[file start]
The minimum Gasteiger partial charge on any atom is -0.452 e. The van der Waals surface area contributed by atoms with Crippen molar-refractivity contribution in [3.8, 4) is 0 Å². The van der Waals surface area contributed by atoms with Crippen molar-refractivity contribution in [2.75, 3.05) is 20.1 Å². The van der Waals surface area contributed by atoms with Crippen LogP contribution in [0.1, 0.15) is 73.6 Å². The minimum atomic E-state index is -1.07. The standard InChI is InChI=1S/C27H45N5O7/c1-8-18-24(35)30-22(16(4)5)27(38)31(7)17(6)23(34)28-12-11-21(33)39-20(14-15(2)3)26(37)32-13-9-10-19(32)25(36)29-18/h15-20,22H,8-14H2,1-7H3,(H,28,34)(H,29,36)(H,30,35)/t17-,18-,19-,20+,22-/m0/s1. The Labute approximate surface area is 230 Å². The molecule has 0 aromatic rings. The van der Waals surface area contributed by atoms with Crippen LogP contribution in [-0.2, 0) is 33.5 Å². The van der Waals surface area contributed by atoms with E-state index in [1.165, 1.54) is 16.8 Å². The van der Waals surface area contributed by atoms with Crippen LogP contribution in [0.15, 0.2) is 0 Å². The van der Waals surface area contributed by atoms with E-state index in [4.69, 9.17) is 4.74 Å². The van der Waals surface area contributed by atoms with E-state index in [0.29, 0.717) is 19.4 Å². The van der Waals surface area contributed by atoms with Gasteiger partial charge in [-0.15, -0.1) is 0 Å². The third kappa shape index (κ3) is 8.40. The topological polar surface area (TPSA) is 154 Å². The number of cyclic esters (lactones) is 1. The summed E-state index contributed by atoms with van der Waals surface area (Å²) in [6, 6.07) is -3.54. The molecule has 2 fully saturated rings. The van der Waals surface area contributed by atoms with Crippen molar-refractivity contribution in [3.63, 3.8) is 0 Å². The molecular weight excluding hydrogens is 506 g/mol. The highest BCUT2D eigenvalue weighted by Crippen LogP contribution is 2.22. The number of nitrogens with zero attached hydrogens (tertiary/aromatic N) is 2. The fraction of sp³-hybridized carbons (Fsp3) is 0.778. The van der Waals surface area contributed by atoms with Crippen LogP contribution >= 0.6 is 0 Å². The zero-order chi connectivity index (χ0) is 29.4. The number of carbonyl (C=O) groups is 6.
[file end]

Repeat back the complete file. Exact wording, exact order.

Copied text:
The minimum Gasteiger partial charge on any atom is -0.452 e. The van der Waals surface area contributed by atoms with Crippen molar-refractivity contribution in [3.8, 4) is 0 Å². The van der Waals surface area contributed by atoms with Crippen molar-refractivity contribution in [2.75, 3.05) is 20.1 Å². The van der Waals surface area contributed by atoms with Crippen LogP contribution in [0.1, 0.15) is 73.6 Å². The minimum atomic E-state index is -1.07. The standard InChI is InChI=1S/C27H45N5O7/c1-8-18-24(35)30-22(16(4)5)27(38)31(7)17(6)23(34)28-12-11-21(33)39-20(14-15(2)3)26(37)32-13-9-10-19(32)25(36)29-18/h15-20,22H,8-14H2,1-7H3,(H,28,34)(H,29,36)(H,30,35)/t17-,18-,19-,20+,22-/m0/s1. The Labute approximate surface area is 230 Å². The molecule has 0 aromatic rings. The van der Waals surface area contributed by atoms with Crippen LogP contribution in [-0.2, 0) is 33.5 Å². The van der Waals surface area contributed by atoms with E-state index in [1.165, 1.54) is 16.8 Å². The van der Waals surface area contributed by atoms with Crippen LogP contribution in [0.15, 0.2) is 0 Å². The van der Waals surface area contributed by atoms with E-state index in [4.69, 9.17) is 4.74 Å². The van der Waals surface area contributed by atoms with E-state index in [0.29, 0.717) is 19.4 Å². The van der Waals surface area contributed by atoms with Gasteiger partial charge in [-0.15, -0.1) is 0 Å². The third kappa shape index (κ3) is 8.40. The topological polar surface area (TPSA) is 154 Å². The number of cyclic esters (lactones) is 1. The summed E-state index contributed by atoms with van der Waals surface area (Å²) in [6, 6.07) is -3.54. The molecule has 2 fully saturated rings. The van der Waals surface area contributed by atoms with Crippen molar-refractivity contribution in [3.63, 3.8) is 0 Å². The molecular weight excluding hydrogens is 506 g/mol. The highest BCUT2D eigenvalue weighted by Crippen LogP contribution is 2.22. The number of nitrogens with zero attached hydrogens (tertiary/aromatic N) is 2. The fraction of sp³-hybridized carbons (Fsp3) is 0.778. The van der Waals surface area contributed by atoms with Crippen LogP contribution >= 0.6 is 0 Å². The zero-order chi connectivity index (χ0) is 29.4. The number of carbonyl (C=O) groups is 6.